Australia Fixates on the Jewish State While Ignoring Iranian Wrongdoing

Earlier this month, Canberra announced that it will officially refer to the West Bank, east Jerusalem, and the Gaza Strip as “occupied Palestinian territory,” and, moreover, that it deems it “illegal” for Jews to live in the West Bank. In October of last year, the Australian government also reversed its predecessor’s decision to recognize Jerusalem as Israel’s capital. Oved Lobel comments:

Apart from its criticism of Israel, the government says little about other issues and countries in the Middle East. There’s the slight exception of Iran, but even there Australia’s response falls short. [Foreign Minister Penny] Wong used Australia’s Magnitsky powers to impose thematic (human rights) sanctions against Iranian individuals and entities—long after the U.S., Canada, the UK, and the EU had begun doing so—in December 2022, in February this year, and again in March.

It also took Australia substantially longer than most of its allies to condemn Iran or impose sanctions against it for supplying drones and other weapons to Russia for its attack on Ukraine. Australia’s government has not criticized any action by Iran since the foreign minister condemned the May 19 execution of Majid Kazemi, Saeed Yaqoubi, and Saleh Mirhashemi. Iran has reportedly hanged at least 423 people since the start of 2023 and its “morality police” have returned to arresting women for not wearing their hijabs “properly.”

The government has had little to say about events in the Middle East outside of Israel and Iran even though 2022–23 has seen overwhelming regional shifts. In addition, an Australian citizen, Robert Pether, remains unjustly jailed in Iraq, something that ought to warrant a statement.

Meanwhile, pressure has been maintained on Israel despite the Palestinian leadership’s longstanding refusal to accept two-state peace offers or, in recent years, even to engage in negotiations on the subject.

Read more at Strategist

More about: Australia, Human Rights, Iran, War in Ukraine


Hamas Has Its Own Day-After Plan

While Hamas’s leaders continue to reject the U.S.-backed ceasefire proposal, they have hardly been neglecting diplomacy. Ehud Yaari explains:

Over the past few weeks, Hamas leaders have been engaged in talks with other Palestinian factions and select Arab states to find a formula for postwar governance in the Gaza Strip. Held mainly in Qatar and Egypt, the negotiations have not matured into a clear plan so far, but some forms of cooperation are emerging on the ground in parts of the embattled enclave.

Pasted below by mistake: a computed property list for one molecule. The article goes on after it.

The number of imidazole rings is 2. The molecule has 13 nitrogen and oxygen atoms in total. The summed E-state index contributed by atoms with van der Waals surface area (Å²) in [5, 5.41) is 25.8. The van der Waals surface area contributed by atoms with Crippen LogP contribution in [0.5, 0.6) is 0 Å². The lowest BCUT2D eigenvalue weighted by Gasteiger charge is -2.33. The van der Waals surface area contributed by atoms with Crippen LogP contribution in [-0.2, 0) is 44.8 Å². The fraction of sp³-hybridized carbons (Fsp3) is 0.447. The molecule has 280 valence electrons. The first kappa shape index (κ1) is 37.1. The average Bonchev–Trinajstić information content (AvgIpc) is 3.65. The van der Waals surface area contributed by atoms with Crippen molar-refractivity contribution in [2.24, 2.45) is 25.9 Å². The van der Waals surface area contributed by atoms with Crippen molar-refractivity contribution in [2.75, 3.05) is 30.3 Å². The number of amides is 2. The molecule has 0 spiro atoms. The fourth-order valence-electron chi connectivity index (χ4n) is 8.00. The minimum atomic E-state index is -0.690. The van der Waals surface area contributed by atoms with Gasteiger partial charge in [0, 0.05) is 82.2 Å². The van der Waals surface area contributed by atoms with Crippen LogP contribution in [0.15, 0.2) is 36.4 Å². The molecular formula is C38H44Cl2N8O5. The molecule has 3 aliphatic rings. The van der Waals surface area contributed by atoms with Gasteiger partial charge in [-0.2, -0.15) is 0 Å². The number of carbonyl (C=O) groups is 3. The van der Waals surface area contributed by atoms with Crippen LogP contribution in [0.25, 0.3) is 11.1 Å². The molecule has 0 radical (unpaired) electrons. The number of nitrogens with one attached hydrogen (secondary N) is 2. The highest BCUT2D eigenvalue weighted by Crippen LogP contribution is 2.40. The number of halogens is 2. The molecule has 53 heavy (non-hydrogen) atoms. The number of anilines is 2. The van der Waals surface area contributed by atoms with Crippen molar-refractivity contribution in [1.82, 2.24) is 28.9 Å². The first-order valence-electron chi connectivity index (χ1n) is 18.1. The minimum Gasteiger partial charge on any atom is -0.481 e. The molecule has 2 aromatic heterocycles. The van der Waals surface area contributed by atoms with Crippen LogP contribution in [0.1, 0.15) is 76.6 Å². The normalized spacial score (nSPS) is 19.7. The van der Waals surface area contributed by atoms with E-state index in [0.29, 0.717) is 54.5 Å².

Hamas officials have informed their interlocutors that they are willing to support the formation of either a “technocratic government” or one composed of factions that agree to Palestinian “reconciliation.” They have also insisted that security issues not be part of this government’s authority. In other words, Hamas is happy to let others shoulder civil responsibilities while it focuses on rebuilding its armed networks behind the scenes.

Among the possibilities Hamas is investigating is integration into the Palestinian Authority (PA), the very body that many experts in Israel and in the U.S. believe should take over Gaza after the war ends. The PA president Mahmoud Abbas has so far resisted any such proposals, but some of his comrades in the Palestine Liberation Organization (PLO) are less certain:

On June 12, several ex-PLO and PA officials held an unprecedented meeting in Ramallah and signed an initiative calling for the inclusion of additional factions, meaning Hamas. The PA security services had blocked previous attempts to arrange such meetings in the West Bank. . . . Hamas has already convinced certain smaller PLO factions to get on board with its postwar model.

With generous help from Qatar, Hamas also started a campaign in March asking unaffiliated Palestinian activists from Arab countries and the diaspora to press for a collaborative Hamas role in postwar Gaza. Their main idea for promoting this plan is to convene a “Palestinian National Congress” with hundreds of delegates. Preparatory meetings have already been held in Britain, Lebanon, Kuwait, and Qatar, and more are planned for the United States, Spain, Belgium, Australia, and France.

If the U.S. and other Western countries are serious about wishing to see Hamas defeated, and all the more so if they have any hopes for peace, they will have to convey to all involved that any association with the terrorist group will trigger ostracization and sanctions. That Hamas doesn’t already appear toxic to these various interlocutors is itself a sign of a serious failure.

Read more at Washington Institute for Near East Policy

More about: Gaza War 2023, Hamas, Palestinian Authority